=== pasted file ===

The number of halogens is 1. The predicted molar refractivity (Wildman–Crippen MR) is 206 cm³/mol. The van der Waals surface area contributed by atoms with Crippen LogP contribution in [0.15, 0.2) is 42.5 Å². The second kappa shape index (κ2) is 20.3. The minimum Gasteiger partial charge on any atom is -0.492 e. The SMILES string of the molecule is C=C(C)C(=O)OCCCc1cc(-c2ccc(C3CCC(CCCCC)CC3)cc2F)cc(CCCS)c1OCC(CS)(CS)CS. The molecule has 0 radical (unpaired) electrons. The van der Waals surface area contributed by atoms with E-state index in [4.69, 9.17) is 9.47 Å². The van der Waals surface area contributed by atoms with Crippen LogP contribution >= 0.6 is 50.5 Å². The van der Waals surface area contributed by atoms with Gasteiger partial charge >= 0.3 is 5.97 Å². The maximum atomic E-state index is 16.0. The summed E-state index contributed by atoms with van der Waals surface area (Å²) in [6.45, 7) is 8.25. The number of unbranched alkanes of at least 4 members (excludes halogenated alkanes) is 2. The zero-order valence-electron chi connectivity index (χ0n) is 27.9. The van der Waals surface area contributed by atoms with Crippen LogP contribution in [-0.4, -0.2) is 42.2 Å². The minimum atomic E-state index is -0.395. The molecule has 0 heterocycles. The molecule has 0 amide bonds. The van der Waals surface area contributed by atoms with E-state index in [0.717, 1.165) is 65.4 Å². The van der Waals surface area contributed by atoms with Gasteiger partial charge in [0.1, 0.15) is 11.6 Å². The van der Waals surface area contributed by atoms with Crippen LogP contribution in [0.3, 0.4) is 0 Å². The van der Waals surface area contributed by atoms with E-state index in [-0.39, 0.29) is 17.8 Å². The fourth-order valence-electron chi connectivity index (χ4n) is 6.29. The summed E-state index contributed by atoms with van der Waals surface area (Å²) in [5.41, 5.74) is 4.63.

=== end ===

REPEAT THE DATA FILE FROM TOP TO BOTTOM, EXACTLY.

The number of halogens is 1. The predicted molar refractivity (Wildman–Crippen MR) is 206 cm³/mol. The van der Waals surface area contributed by atoms with Crippen LogP contribution in [0.15, 0.2) is 42.5 Å². The second kappa shape index (κ2) is 20.3. The minimum Gasteiger partial charge on any atom is -0.492 e. The SMILES string of the molecule is C=C(C)C(=O)OCCCc1cc(-c2ccc(C3CCC(CCCCC)CC3)cc2F)cc(CCCS)c1OCC(CS)(CS)CS. The molecule has 0 radical (unpaired) electrons. The van der Waals surface area contributed by atoms with E-state index in [4.69, 9.17) is 9.47 Å². The van der Waals surface area contributed by atoms with Crippen LogP contribution >= 0.6 is 50.5 Å². The van der Waals surface area contributed by atoms with Gasteiger partial charge >= 0.3 is 5.97 Å². The maximum atomic E-state index is 16.0. The summed E-state index contributed by atoms with van der Waals surface area (Å²) in [6.45, 7) is 8.25. The number of unbranched alkanes of at least 4 members (excludes halogenated alkanes) is 2. The zero-order valence-electron chi connectivity index (χ0n) is 27.9. The van der Waals surface area contributed by atoms with Crippen LogP contribution in [-0.4, -0.2) is 42.2 Å². The minimum atomic E-state index is -0.395. The molecule has 0 heterocycles. The molecule has 0 amide bonds. The van der Waals surface area contributed by atoms with E-state index in [0.717, 1.165) is 65.4 Å². The van der Waals surface area contributed by atoms with Gasteiger partial charge in [0.1, 0.15) is 11.6 Å². The van der Waals surface area contributed by atoms with Crippen LogP contribution in [0.3, 0.4) is 0 Å². The van der Waals surface area contributed by atoms with E-state index in [-0.39, 0.29) is 17.8 Å². The fourth-order valence-electron chi connectivity index (χ4n) is 6.29. The summed E-state index contributed by atoms with van der Waals surface area (Å²) in [5.41, 5.74) is 4.63.